A couple of weeks ago Mike and I spent a long weekend in San Francisco. We made the trip to be a part of a truly beautiful wedding celebration for my cousin Luke and his wife Whitney, but in addition to the wedding festivities, it turns out much of our trip ended up relating to gardening in some way or another, so I thought I’d share some of the more interesting highlights.
On our first day in San Francisco, we spent several hours at Golden Gate Park. After months of snow and cold, words cannot do justice to just how amazing it was to spend the afternoon outside surrounded by so much green! One minute we were alone in the woods, and the next we were walking through a formal tea garden. Every time we turned around we were discovering new wildflowers or succulents.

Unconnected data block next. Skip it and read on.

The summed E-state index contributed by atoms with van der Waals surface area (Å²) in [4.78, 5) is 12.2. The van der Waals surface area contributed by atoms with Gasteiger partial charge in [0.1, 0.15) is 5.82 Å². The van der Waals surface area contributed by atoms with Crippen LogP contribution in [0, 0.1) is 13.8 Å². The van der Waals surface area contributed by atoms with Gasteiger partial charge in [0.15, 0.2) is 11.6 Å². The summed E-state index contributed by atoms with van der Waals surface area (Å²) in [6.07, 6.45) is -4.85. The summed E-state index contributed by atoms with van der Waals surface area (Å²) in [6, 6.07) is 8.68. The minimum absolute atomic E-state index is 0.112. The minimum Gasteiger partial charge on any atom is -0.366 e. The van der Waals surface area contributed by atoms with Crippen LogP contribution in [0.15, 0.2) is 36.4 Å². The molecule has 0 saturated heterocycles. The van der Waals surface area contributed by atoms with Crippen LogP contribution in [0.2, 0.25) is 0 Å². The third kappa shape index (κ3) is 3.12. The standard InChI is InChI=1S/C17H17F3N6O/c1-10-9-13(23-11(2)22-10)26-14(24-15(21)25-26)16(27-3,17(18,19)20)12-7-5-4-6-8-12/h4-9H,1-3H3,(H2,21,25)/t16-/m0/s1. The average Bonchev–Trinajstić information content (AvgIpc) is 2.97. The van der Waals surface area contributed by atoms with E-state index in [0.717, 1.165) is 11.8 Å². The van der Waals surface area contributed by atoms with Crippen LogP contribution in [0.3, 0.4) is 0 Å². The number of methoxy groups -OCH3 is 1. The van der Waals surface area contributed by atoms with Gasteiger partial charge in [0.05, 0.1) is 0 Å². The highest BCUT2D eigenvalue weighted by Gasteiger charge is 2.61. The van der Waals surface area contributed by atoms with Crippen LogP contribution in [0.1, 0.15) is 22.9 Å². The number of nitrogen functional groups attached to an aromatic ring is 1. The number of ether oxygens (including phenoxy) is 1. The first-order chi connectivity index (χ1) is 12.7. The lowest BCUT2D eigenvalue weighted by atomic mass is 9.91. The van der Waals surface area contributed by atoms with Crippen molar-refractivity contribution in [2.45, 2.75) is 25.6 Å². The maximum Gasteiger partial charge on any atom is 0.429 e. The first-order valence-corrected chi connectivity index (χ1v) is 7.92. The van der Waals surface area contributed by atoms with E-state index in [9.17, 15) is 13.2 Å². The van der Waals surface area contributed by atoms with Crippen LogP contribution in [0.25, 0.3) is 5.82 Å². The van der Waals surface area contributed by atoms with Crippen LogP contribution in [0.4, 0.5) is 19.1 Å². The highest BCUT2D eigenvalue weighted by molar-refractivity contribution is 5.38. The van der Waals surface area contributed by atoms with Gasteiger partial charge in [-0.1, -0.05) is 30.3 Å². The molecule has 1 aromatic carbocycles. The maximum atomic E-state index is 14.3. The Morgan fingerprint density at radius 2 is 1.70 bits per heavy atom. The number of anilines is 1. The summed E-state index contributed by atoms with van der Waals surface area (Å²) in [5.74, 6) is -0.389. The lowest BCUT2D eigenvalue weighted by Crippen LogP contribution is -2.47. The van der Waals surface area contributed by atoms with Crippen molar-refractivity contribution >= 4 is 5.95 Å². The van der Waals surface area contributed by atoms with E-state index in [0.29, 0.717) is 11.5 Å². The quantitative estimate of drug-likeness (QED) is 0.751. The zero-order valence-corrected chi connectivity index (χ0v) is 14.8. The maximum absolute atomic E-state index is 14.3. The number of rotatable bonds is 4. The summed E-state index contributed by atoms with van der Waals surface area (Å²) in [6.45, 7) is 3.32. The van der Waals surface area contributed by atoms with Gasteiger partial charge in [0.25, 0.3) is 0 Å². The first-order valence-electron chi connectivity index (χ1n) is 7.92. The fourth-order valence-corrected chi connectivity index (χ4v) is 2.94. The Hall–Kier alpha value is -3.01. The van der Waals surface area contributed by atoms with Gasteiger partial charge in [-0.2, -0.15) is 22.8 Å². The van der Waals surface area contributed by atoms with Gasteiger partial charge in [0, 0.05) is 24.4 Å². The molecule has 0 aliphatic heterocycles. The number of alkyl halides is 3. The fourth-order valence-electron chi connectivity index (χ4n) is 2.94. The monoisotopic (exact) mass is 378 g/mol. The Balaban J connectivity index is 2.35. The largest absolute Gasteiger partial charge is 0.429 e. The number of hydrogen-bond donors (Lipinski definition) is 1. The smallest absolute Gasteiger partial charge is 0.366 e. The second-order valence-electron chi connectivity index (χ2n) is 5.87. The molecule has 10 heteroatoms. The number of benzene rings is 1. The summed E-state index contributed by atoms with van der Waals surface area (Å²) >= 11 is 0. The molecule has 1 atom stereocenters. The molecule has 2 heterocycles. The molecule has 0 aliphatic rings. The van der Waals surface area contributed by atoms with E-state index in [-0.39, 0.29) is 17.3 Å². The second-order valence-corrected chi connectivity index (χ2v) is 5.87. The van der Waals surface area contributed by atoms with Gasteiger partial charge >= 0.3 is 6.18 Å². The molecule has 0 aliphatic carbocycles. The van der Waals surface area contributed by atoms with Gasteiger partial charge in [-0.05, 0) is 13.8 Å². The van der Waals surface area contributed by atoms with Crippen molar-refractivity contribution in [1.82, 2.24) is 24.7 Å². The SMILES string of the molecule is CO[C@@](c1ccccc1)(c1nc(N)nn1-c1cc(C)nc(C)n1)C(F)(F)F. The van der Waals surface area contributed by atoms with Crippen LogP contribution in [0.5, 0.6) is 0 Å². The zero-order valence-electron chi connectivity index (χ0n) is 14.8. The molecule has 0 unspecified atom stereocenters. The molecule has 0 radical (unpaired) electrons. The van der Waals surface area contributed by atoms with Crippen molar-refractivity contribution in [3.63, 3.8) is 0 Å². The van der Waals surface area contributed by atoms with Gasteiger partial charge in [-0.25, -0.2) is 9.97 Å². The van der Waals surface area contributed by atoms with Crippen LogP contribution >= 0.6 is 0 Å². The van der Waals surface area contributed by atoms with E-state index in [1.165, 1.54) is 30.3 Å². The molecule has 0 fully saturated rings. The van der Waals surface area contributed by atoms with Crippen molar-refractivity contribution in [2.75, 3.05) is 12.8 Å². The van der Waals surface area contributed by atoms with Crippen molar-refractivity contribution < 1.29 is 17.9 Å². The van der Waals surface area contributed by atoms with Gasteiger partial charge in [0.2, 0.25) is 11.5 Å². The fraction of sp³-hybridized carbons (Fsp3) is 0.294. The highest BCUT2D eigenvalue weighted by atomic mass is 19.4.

Sadly, the Conservatory of Flowers was closed to the public because they were getting ready for a wedding that evening, so we were only able to take a quick peek from the front entrance.
But the San Francisco Botanical Gardens were open, and that is where we spent the majority of our time in the park. And I just need to stop right here and tell you just how awesome my husband is for indulging my need to stop every few feet and take a closer look at just about every plant. That, my friends, is true love!
We browsed thousands of plants in the short time we spent in the gardens. So many interesting and beautiful things to see, but of course I would get especially excited when we would come across edibles!
Cow Parsnip in bloom in the California Native Plants area: